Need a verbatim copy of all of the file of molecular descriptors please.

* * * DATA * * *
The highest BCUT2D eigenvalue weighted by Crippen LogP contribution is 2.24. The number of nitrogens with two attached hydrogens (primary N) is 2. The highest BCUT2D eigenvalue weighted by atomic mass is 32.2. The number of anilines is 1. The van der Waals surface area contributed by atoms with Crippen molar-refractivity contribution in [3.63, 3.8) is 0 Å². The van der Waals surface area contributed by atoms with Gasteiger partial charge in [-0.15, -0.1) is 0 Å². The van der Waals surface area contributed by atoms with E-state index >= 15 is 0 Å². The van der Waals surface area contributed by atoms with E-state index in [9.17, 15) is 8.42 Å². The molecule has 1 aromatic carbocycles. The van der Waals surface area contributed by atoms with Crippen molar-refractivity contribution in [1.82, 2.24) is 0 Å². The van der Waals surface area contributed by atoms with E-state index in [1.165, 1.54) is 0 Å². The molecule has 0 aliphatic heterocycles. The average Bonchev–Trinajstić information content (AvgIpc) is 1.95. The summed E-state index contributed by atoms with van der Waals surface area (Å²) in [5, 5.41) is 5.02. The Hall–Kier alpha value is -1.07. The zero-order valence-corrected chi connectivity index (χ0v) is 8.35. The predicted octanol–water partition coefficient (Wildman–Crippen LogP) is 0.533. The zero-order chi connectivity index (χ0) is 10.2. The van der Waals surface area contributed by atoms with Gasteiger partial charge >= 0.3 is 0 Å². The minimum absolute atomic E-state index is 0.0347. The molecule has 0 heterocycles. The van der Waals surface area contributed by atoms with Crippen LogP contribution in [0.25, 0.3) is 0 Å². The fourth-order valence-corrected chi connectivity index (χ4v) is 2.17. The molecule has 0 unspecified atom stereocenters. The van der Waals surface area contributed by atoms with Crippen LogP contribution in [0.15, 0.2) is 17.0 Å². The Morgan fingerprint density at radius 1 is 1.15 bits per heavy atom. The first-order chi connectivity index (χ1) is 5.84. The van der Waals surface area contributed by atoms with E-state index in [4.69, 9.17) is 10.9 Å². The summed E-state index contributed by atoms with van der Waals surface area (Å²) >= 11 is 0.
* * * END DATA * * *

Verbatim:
The highest BCUT2D eigenvalue weighted by Crippen LogP contribution is 2.24. The number of nitrogens with two attached hydrogens (primary N) is 2. The highest BCUT2D eigenvalue weighted by atomic mass is 32.2. The number of anilines is 1. The van der Waals surface area contributed by atoms with Crippen molar-refractivity contribution in [3.63, 3.8) is 0 Å². The van der Waals surface area contributed by atoms with Gasteiger partial charge in [-0.15, -0.1) is 0 Å². The van der Waals surface area contributed by atoms with E-state index >= 15 is 0 Å². The van der Waals surface area contributed by atoms with E-state index in [9.17, 15) is 8.42 Å². The molecule has 1 aromatic carbocycles. The van der Waals surface area contributed by atoms with Crippen molar-refractivity contribution in [1.82, 2.24) is 0 Å². The van der Waals surface area contributed by atoms with E-state index in [1.165, 1.54) is 0 Å². The molecule has 0 aliphatic heterocycles. The average Bonchev–Trinajstić information content (AvgIpc) is 1.95. The summed E-state index contributed by atoms with van der Waals surface area (Å²) in [5, 5.41) is 5.02. The Hall–Kier alpha value is -1.07. The zero-order valence-corrected chi connectivity index (χ0v) is 8.35. The predicted octanol–water partition coefficient (Wildman–Crippen LogP) is 0.533. The zero-order chi connectivity index (χ0) is 10.2. The van der Waals surface area contributed by atoms with Gasteiger partial charge >= 0.3 is 0 Å². The minimum absolute atomic E-state index is 0.0347. The molecule has 0 heterocycles. The van der Waals surface area contributed by atoms with Crippen LogP contribution in [0.25, 0.3) is 0 Å². The fourth-order valence-corrected chi connectivity index (χ4v) is 2.17. The molecule has 0 unspecified atom stereocenters. The van der Waals surface area contributed by atoms with Crippen LogP contribution in [0.15, 0.2) is 17.0 Å². The Morgan fingerprint density at radius 1 is 1.15 bits per heavy atom. The first-order chi connectivity index (χ1) is 5.84. The van der Waals surface area contributed by atoms with E-state index in [4.69, 9.17) is 10.9 Å². The summed E-state index contributed by atoms with van der Waals surface area (Å²) >= 11 is 0.